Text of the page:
As a coadjutor archbishop with papal appointment, Archbishop Martin is a collaborator with Dew in the governance of a diocese, with authority to substitute for Dew in his absence and a right to automatic succession upon Dew’s death, resignation, or transfer. (Canon 403).

On May 5, 2021, Dew turns 73, and at age 75 is required by Canon Law to submit his resignation to the Pope.

The appointment came as a surprise to Martin.

“I will be sorry to leave the diocese of Christchurch and the work we have been doing. However it is a privilege to take up this role in the Church of Wellington and I look forward to being with the people in the Archdiocese again,” he said in a statement from Catholic Communications.

Martin will maintain his southern connection by acting as Apostolic Administrator of the Diocese of Christchurch until the Pope appoints a new bishop. Born in Hastings in 1967, as a Marist priest, Martin worked in several New Zealand dioceses and for a short while in Rome as Bursar General for the Society of Mary.

However, when consecrated Bishop of Christchurch Martin said,  “I am no longer a wandering religious, Christchurch is my home”. Once he got his ‘feet under the desk’, Martin developed a reputation for tackling big jobs and made the decision to demolish the earthquake-damaged Catholic cathedral in Christchurch and as part of a $500m “North of the Square” development, build a new cathedral in the centre of the city adjacent to Victoria Square.

At the time Martin called the new development a community and commercial collaboration between the Catholic Diocese of Christchurch, Crown regeneration company Ōtākaro Limited and big-city developers, the Carter Group. The decision to demolish the cathedral and re-site it in the middle of the city is still seen as controversial by some.

An editorial in The Press agreed “the loss of the magnificent Barbadoes St basilica will be mourned” but adds ” its remoteness from city life, will not.” Then, faced with a shortage of clergy, in another significant decision, Martin decided to adopt a five “super-parish” model for Christchurch city parishes.

Criticised by some, for the way he made the super-parish decision, Martin said he took on board the concerns to the proposed changes but that after consultation with the people he thought most people were prepared to step into the new era.“I believe there is a majority support and enthusiasm for the proposal outlined and a clear direction has emerged,” he said.

In a statement on Christchurch Catholic website, Archbishop Paul asks that the people of Christchurch keep him in their prayers as he will keep the diocese in his. Martin’s appointment leaves two dioceses, Palmerston North and now Christchurch without a diocesan bishop.The Palmerston North diocese has been without a bishop since October 4, 2019, and it took nearly two years before Martin’s appointment to Christchurch.

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Bishop Paul Martin must have been as surprised as anyone to hear of his designated move from Christchurch to become the Coadjutor Archbishop of Wellington.

It must by now be obvious that Bishop Paul has been considered by Pope Francis to be one of the more gifted among the Roman Catholic bishops in Aotearoa/New Zealand – to have translated him from his recent appointment to lead the Christchurch Diocese. In the short time of Bishop Paul’s residence in Christchurch, he has had to deal with the daunting prospect of having to close parishes, and to facilitate the demolition of the iconic Catholic Cathedral in the diocese – in the wake of the devastating effects of the earthqakes which occurred almost a decade ago.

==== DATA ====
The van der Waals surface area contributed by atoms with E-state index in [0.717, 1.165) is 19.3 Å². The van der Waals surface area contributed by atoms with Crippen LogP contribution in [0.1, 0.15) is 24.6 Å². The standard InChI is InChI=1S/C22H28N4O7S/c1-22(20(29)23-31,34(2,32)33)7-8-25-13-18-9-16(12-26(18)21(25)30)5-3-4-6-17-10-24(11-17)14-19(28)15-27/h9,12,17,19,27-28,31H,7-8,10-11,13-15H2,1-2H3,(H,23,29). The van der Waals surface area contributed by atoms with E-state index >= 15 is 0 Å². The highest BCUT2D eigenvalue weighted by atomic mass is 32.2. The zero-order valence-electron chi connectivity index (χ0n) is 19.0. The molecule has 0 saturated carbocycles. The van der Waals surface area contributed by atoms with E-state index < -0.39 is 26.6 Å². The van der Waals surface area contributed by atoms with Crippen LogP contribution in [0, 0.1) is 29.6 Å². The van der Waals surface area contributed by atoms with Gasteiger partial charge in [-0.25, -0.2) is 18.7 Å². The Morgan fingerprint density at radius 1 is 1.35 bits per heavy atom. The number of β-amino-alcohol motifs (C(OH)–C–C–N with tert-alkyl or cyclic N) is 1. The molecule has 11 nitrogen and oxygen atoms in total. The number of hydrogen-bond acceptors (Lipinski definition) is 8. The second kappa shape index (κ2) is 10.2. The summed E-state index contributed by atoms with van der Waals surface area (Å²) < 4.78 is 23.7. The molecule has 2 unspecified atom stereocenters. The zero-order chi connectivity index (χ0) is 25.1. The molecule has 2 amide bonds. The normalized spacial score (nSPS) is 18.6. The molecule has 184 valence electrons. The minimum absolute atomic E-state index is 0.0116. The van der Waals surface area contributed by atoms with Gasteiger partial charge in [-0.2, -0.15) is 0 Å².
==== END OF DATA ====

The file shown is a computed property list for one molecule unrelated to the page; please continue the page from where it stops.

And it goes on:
The efficiency with which Bishop Paul has managed this epochal activity has been quite remarkable – not without some vocal opposition; but with less problems than that experienced the local Anglican diocese, which had to abandon its preference for a new cathedral, because of violent protests by the local conservation society.

We Anglicans will regret this departure, principally because of the ecumenical relations existing between Bishop Paul and our own Anglican Bishop, Peter Carrell, in a situation of mutual concern for the people of Christchurch, who have shared in the devastation of both the earthquakes, and the unprovoked attack on the City’s Mosques, recently.

We wish Bishop Paul well in his ecclesiastical promotion to the role of Archbishop -Coadjutor in the Wellington Diocese (New Zealand’s capital city), where his capability will be an important factor in the progression of that city’s Roman Catholic community – especially on the retirement of Archbishop Dew.

Father Ron Smith, Christchurch, New Zealand

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Wise Words for this Year’s End…

Posted on December 30, 2020 by Jayne Ozanne – ViaMedia News

by the Right Revd Paul Bayes, Bishop of Liverpool and Chair of the Ozanne Foundation

And I said to the man who stood at the gate of the year:
“Give me a light that I may tread safely into the unknown.”
And he replied:
“Go out into the darkness and put your hand into the Hand of God.
That shall be to you better than light and safer than a known way.”

Minnie Louise Haskins, who wrote these words in 1908, does not often appear in anthologies of great English poetry. Her poem was privately published in a collection called “The Desert”, and would almost certainly have been forgotten, if it were not for King George VI who used them in his 1939 Christmas broadcast to (what was then) the British Empire.